- Meeting with:
- I like guy
- Eye tint:
- I’ve got clear gray-blue eyes
- What is my hobbies:
- I like drawing
- I like piercing:
- I like tattoo:
- I have tatoos on knee
Nah, you need some foreplay tips to ease your way into the main event. The more you get in touch with each other's sexual selves both figuratively and literallythe more comfortable you'll be sharing your desires, fantasies, all that good stuff. Excited already? Yeah, thought so.
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Women want sex far more than we've been allowed to believe. So suggests a new book that shatters many of our most cherished myths about desire, including the widespread assumption that women's lust is inextricably bound up with emotional connection. Are men ready to cope with the reality of heterosexual women's horniness? The evidence suggests we aren't, at least not yet.
In his just-released What Do Women Want? Adventures in the Science of Female Desire journalist Daniel Bergner suggests that when it comes to acknowledging just how much women lust, we've passed the point of no return.
Bergner profiles the work of a series of sexologists, all of whom have, after a series of fascinating studies with animal and human subjects, come to what is essentially the same conclusion. Women want sex just as much as men do, and this drive is "not, for the most part, sparked or sustained by emotional intimacy and safety. Bergner's work puts what may be the last nail in the coffin of the old consensus that women use sex as a means to get something else they really want, such as enduring monogamous emotional intimacy and the goods and safety that come in marriage with a protector and provider.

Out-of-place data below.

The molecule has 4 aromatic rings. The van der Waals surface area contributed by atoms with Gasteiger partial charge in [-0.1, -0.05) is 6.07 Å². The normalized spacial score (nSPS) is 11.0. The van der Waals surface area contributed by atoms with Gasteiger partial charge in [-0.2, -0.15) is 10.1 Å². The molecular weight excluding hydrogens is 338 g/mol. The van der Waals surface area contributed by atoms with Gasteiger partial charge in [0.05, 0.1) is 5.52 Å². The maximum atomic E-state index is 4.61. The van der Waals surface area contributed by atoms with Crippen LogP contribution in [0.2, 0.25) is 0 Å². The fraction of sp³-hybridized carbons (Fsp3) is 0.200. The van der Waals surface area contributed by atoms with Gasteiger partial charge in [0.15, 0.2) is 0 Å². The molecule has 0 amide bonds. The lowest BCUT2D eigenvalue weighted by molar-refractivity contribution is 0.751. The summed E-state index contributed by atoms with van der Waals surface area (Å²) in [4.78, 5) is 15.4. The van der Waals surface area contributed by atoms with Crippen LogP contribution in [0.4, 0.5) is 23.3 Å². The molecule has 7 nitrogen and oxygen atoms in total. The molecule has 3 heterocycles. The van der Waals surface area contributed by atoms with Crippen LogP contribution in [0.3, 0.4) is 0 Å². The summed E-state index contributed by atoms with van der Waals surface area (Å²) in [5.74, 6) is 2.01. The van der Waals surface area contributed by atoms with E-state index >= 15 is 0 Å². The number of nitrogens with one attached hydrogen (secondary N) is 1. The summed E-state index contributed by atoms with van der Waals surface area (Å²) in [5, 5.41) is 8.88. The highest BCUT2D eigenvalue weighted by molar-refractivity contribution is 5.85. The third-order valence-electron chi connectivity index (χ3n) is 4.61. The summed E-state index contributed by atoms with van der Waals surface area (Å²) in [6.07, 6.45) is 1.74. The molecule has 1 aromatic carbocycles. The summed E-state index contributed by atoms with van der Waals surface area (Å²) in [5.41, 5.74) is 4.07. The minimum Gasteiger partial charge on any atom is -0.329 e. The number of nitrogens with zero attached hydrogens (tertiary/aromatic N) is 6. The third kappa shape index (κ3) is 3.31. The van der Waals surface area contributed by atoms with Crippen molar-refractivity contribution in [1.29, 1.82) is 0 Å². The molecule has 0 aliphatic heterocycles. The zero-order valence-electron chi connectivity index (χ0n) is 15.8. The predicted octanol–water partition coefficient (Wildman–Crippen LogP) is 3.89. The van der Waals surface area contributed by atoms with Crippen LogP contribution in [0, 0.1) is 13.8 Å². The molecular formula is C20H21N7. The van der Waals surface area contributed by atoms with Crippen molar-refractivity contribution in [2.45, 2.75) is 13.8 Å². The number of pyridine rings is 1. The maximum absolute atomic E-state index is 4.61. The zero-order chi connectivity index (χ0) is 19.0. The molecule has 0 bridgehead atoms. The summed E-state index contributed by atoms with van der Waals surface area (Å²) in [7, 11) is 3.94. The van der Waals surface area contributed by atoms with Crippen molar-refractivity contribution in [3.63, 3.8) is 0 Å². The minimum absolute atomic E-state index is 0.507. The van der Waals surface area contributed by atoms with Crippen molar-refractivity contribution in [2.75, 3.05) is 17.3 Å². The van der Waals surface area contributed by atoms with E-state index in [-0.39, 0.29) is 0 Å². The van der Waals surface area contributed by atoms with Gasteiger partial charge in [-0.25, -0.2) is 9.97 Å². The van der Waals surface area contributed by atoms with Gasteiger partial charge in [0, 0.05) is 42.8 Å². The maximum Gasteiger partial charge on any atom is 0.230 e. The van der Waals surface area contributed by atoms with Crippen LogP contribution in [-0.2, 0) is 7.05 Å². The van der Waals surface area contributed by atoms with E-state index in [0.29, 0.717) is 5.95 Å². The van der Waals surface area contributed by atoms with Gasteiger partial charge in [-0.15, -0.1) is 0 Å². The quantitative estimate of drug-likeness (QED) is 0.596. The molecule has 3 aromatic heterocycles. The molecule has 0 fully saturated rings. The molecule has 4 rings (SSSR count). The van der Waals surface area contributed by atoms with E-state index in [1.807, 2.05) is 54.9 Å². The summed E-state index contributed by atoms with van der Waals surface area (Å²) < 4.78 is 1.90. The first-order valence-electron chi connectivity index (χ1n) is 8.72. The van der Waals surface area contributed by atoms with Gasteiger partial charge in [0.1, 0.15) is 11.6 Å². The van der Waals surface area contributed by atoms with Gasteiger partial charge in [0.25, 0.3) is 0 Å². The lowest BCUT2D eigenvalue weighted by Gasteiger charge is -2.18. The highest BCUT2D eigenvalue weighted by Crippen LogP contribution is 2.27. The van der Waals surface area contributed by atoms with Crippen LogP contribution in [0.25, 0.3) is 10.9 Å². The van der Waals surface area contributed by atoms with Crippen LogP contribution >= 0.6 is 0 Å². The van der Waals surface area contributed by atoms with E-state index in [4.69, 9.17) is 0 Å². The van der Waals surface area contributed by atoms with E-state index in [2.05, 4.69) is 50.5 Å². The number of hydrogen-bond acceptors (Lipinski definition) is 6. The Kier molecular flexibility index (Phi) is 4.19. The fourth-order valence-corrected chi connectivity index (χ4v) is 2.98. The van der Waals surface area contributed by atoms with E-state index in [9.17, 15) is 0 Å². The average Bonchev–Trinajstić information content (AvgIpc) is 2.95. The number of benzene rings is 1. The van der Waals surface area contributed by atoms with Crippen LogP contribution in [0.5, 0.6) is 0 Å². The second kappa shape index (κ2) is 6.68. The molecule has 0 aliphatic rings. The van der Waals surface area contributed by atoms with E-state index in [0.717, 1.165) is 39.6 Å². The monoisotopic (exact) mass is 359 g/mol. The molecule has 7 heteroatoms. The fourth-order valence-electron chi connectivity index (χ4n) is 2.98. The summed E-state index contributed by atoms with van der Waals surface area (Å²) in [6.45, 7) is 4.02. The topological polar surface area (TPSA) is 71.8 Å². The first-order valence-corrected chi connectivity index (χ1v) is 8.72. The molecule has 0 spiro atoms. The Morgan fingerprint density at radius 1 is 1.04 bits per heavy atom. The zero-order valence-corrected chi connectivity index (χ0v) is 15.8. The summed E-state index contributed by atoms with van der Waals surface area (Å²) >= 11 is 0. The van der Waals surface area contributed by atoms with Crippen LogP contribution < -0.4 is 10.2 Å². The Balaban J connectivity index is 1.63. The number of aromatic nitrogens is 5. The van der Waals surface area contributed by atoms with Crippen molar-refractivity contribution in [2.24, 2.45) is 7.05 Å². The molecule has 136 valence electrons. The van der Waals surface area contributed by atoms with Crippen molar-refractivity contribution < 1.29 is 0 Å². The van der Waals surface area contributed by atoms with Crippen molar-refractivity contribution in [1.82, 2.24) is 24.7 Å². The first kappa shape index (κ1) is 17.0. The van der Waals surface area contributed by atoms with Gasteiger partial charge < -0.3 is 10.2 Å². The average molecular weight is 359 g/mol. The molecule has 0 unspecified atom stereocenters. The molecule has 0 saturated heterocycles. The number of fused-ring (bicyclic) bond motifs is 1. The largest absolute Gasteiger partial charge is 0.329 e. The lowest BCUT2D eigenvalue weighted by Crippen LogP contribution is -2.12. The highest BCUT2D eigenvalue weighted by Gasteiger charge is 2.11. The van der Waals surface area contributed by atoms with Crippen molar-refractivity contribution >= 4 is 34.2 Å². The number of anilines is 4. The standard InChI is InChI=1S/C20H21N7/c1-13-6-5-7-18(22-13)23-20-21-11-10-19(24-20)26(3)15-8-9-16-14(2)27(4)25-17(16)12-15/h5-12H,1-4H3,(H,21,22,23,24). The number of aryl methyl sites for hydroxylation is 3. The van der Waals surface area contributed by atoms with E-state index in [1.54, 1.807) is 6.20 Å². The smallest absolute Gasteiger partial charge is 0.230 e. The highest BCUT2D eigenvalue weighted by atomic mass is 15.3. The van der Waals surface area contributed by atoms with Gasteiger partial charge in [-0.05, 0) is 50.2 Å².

In her reviewSalon 's normally hyperbole-averse Tracy Clark-Flory was beside herself: "This book should be read by every woman on earth," she writes; "the implications are huge.
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It's not, of course, as if feminism, or Internet porn, or any other feature of modernity has suddenly created desires that never ly existed. Rather, as Bergner and his researchers show, science is finally asking the right questions about what women want, perhaps because enough of us are ready to hear the answer. The broad and enthusiastic coverage of What Do Women Want — Amanda Hess at Slate and Ann Friedman at The Cut are nearly as swept away as Clark-Flory—suggests a collective cry of relief: At last, irrefutable evidence that women are so much more like men, and so much more full of erotic potential, than we had ever admitted.
Yet acknowledging that women are as horny as men if not hornier isn't enough to guarantee equality, just as the recognition that women are increasingly adept at breadwinning doesn't ensure pay equity. That explanation appeals, but it also rests on a false assumption that the risks of playing "instigator" are equal for both sexes.
To continue Atik's baseball imagery, it's only very recently that women have even begun to be allowed to compete as equals on the sexual playing field; the rules of the game are still written largely for the benefit of men.